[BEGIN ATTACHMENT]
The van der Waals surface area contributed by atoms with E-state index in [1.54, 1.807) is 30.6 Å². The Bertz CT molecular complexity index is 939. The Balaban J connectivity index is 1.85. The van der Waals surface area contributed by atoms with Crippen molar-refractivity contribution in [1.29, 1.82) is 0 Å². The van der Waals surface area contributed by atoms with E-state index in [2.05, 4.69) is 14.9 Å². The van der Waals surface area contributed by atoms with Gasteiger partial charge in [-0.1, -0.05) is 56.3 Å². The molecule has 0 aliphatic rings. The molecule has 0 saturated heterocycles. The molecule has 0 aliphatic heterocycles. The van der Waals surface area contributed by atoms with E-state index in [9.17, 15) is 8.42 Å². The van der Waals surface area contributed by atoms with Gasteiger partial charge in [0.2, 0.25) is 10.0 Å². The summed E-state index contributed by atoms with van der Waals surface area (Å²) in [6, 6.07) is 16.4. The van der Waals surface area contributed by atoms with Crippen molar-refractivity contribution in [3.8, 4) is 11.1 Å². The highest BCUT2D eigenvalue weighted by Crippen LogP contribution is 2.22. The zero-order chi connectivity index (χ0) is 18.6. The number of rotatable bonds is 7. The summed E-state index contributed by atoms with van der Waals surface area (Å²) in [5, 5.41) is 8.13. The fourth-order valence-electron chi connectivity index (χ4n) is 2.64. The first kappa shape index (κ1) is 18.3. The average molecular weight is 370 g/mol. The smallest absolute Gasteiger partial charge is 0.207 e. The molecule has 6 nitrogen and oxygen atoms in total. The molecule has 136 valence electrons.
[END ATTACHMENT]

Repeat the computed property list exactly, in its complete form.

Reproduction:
The van der Waals surface area contributed by atoms with E-state index in [1.54, 1.807) is 30.6 Å². The Bertz CT molecular complexity index is 939. The Balaban J connectivity index is 1.85. The van der Waals surface area contributed by atoms with Crippen molar-refractivity contribution in [1.29, 1.82) is 0 Å². The van der Waals surface area contributed by atoms with E-state index in [2.05, 4.69) is 14.9 Å². The van der Waals surface area contributed by atoms with Gasteiger partial charge in [-0.1, -0.05) is 56.3 Å². The molecule has 0 aliphatic rings. The molecule has 0 saturated heterocycles. The molecule has 0 aliphatic heterocycles. The van der Waals surface area contributed by atoms with E-state index in [9.17, 15) is 8.42 Å². The van der Waals surface area contributed by atoms with Gasteiger partial charge in [0.2, 0.25) is 10.0 Å². The summed E-state index contributed by atoms with van der Waals surface area (Å²) in [6, 6.07) is 16.4. The van der Waals surface area contributed by atoms with Crippen molar-refractivity contribution in [3.8, 4) is 11.1 Å². The highest BCUT2D eigenvalue weighted by Crippen LogP contribution is 2.22. The zero-order chi connectivity index (χ0) is 18.6. The number of rotatable bonds is 7. The summed E-state index contributed by atoms with van der Waals surface area (Å²) in [5, 5.41) is 8.13. The fourth-order valence-electron chi connectivity index (χ4n) is 2.64. The first kappa shape index (κ1) is 18.3. The average molecular weight is 370 g/mol. The smallest absolute Gasteiger partial charge is 0.207 e. The molecule has 6 nitrogen and oxygen atoms in total. The molecule has 136 valence electrons.